NC State Extension

FAQs: Brown Marmorated Stink Bug

How do I kill BMSB in my house?

Generally, insecticide sprays are not effective due to the mobile nature of the stink bugs, the constant influx of new stink bugs from outside sources, and the difficulty of treating populations without contaminating living areas. In addition, leaving a large number of dead BMSB inside attics, walls, or crawl spaces can attract more unwanted pests, such as carpet beetles. Instead, the simplest, most reliable method is to drop captured individuals into a dish of soapy water to drown them, or to vacuum them and then freeze or discard the vacuum bag. (Some homeowners keep a hand-held, battery-powered vacuum just for BMSB removal.) In areas of high infestation, this is admittedly a time-consuming process, especially during late summer and early fall when BMSB are actively seeking out overwintering sites.

It is best not to squash BMSB in the house, which only worsens the smell, or to live-release them outdoors, where they will eventually come back inside.

How do I keep BMSB out of my house to begin with?

Before large numbers of BMSB begin searching for overwintering sites in late August and September, seal all potential entry points with weatherstripping, caulk, or foam sealant. Check for gaps around windows and doors, place screening over attic ventilation louvers, and make sure there are no gaps or cracks around faucets and piping. An excellent University of Maryland video demonstrates “Exclusion and Execution” techniques for BMSB invaders.

What can I spray for stink bugs in my garden?

In the garden, BMSB most commonly attacks tomatoes, peppers, okra, beans, Swiss chard, peaches, apples, pears, plums and caneberries. Damage consists of discoloration at the feeding site. Rarely is plant vigor affected. Control is difficult due to the limited effectiveness of insecticides and a constant influx of BMSB from outside areas. Pyrethroid insecticides are most effective, so choose products that contain the active ingredient bifenthrin, cyfluthrin, or lambda-cyhalothrin. Options for organic growers are even more limited, and require frequent spraying – possibly every couple of days under intense pressure – that targets immature stages. Organic products that have shown activity include Azera (mixture of azadirachtin and pyrethrins) and Entrust (active ingredient spinosad).

Will stink bugs hurt me, my children, my pets, or my property?

Stink bugs can devastate crops, but otherwise are primarily nuisance pests that do not usually bite, sting, or chew structural materials. In areas with very high populations, they can get into small engines, heat pumps, and other equipment in numbers large enough to cause harm. Dogs, cats, and chickens have been observed eating stink bugs with no ill effects.

Why do BMSB stink?

All stink bugs are capable of emitting a foul-smelling chemical that they use as a defense mechanism when alarmed. The taste of the chemical also deters some birds and other animals from eating stink bugs. An undisturbed BMSB is not likely to stink, but the smell of a large number of agitated stink bugs can be intolerable.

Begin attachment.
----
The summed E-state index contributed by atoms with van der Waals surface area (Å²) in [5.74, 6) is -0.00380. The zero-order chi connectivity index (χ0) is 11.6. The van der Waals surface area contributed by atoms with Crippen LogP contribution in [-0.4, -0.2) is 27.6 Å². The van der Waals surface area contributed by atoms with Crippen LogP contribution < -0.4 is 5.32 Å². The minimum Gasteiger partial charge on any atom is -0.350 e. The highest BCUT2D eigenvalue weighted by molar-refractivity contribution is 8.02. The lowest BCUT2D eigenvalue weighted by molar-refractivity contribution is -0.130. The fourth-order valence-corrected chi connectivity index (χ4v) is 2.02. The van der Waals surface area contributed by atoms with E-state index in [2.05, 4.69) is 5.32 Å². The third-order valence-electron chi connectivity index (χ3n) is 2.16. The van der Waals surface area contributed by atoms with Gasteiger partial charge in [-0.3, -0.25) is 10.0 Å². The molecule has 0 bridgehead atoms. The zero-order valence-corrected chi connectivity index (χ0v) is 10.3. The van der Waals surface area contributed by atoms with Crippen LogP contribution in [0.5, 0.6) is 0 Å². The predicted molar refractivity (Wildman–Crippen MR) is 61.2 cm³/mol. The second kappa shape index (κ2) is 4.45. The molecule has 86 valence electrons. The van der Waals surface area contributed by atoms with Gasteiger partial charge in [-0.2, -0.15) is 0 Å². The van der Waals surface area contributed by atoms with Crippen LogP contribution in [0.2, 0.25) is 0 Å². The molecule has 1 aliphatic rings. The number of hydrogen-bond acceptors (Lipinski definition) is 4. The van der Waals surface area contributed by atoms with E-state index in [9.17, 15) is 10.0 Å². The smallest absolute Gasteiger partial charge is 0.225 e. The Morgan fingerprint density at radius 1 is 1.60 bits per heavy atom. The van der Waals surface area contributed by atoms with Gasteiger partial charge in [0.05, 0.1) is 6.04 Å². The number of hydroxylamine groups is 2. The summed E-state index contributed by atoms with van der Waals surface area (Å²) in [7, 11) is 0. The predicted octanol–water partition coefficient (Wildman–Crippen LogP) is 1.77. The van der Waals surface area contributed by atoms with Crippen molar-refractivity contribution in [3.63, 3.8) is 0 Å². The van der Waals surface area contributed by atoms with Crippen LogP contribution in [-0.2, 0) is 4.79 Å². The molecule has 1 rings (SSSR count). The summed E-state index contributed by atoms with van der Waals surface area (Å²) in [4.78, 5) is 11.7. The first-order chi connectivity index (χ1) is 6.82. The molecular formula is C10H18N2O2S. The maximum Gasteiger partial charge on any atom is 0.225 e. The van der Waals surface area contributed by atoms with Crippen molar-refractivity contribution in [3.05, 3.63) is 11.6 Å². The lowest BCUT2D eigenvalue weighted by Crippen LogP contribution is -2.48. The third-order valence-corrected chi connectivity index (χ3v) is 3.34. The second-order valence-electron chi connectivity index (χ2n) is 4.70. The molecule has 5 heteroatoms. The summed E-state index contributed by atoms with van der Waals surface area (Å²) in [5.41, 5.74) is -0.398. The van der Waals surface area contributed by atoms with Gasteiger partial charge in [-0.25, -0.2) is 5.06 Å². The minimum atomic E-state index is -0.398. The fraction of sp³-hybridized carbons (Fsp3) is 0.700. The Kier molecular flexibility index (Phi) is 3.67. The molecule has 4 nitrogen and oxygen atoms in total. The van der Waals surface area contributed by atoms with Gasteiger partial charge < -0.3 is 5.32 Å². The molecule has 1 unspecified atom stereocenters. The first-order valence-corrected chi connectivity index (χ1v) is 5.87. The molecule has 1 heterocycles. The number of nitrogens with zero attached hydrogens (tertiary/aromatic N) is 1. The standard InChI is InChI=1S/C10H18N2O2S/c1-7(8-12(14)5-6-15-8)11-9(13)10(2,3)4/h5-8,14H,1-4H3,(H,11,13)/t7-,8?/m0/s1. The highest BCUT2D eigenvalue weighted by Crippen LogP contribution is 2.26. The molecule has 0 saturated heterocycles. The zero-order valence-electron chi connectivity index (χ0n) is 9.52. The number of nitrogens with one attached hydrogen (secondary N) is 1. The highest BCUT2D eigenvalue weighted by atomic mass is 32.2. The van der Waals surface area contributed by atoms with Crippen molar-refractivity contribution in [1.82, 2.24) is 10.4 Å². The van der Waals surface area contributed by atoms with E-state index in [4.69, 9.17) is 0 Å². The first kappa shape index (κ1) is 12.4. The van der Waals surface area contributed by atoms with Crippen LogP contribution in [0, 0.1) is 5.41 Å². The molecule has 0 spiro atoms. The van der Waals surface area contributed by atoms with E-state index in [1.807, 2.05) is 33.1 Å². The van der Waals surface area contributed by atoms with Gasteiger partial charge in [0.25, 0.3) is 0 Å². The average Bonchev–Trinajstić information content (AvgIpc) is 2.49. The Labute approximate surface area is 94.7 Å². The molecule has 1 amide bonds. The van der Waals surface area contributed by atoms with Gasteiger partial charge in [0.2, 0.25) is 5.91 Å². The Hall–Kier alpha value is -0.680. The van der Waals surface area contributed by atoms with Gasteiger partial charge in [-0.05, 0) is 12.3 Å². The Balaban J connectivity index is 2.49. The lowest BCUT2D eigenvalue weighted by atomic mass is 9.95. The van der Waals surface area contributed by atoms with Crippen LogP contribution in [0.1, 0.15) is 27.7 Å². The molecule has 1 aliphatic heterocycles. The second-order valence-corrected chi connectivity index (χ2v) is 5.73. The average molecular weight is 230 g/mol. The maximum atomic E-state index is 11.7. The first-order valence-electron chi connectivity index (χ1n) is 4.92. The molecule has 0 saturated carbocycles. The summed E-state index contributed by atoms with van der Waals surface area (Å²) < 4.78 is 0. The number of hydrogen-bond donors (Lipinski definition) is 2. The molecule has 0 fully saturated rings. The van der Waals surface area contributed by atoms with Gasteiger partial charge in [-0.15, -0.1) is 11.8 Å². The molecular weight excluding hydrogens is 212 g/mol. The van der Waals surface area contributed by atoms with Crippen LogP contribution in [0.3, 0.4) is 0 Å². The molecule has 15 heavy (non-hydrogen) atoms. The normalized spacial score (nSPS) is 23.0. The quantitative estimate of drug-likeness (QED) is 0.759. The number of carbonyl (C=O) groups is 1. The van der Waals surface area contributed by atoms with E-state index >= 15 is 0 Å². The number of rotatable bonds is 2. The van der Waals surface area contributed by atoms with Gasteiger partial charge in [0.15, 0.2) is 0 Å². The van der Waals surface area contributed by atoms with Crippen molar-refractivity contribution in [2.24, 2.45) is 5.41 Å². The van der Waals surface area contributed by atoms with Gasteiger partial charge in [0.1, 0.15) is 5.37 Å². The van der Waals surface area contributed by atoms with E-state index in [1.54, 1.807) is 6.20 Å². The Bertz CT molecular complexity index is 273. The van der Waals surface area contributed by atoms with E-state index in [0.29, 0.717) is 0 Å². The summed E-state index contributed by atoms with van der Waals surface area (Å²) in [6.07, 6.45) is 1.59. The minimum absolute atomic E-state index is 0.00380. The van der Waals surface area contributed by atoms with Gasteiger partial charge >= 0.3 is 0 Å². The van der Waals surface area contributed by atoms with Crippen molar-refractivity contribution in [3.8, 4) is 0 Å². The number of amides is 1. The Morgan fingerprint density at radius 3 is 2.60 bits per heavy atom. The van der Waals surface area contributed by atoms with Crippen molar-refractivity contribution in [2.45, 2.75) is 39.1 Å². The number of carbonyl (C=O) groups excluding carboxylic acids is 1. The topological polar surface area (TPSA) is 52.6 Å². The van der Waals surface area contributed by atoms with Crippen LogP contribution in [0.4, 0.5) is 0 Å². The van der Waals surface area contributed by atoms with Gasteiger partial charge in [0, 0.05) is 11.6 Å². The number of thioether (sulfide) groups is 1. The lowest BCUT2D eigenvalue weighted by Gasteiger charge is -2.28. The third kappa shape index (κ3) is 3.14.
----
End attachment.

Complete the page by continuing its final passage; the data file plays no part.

We have always had a few stink bugs around – why are there suddenly so many?

North Carolina has always had several species of native stink bugs, some of which appear quite similar to the brown marmorated stink bug. Native stink bug populations are kept in check by predators and parasites, but the brown marmorated is a recent, accidentally-introduced exotic pest that is not (yet) controlled by native predators and parasites. Learn the differences between the true brown marmorated stink bug and its look-alikes.

What is the future of BMSB in North Carolina?

Since their first appearance in the state in 2009, BMSB have followed a trend already seen in states closer to their original point of introduction: low numbers of insects were first detected in urban areas, then over the next two to three years urban populations increased substantially, spread to rural areas, and began having minor impacts on agricultural fields. In the near future, BMSB is expected to become a significant challenge to gardeners and commercial growers in NC, just as it has been in the mid-Atlantic states since 2010. That year was particularly devasting to growers in the mid-Atlantic region, but subsequent years have seen fluctuating population levels. This indicates that conditions were especially favorable for BMSB during the 2010 season, and populations will not simply increase year after year.

However, our understanding of BMSB is still very incomplete, especially in southern states where its biology and life cycle are not expected to match exactly those of the mid-Atlantic and Northeast. Although insects typically flourish in warmer temperatures, we have not seen the drastic BMSB population increases in NC’s coastal plain that have occurred in the mountains and piedmont. In rural areas with little agricultural activity, BMSB populations remain low to non-existent. Temperatures, day length, presence of wild and cultivated host plants, and the ease with which BMSB can migrate or be moved into an area will all determine the severity of specific local BMSB populations in coming years.

NCSU will continue to research monitoring and trapping methods, chemical control with insecticides, biological control with native predators and parasitoids, and population dynamics in NC’s ecosystems and climates in order to better understand BMSB and reduce populations to manageable levels. Keep checking the BMSB home page for the latest information.

Written By

Photo of Stephen SchoofStephen SchoofAgricultural Research Specialist (828) 684-3562 steve_schoof@ncsu.eduEntomology and Plant Pathology - NC State University
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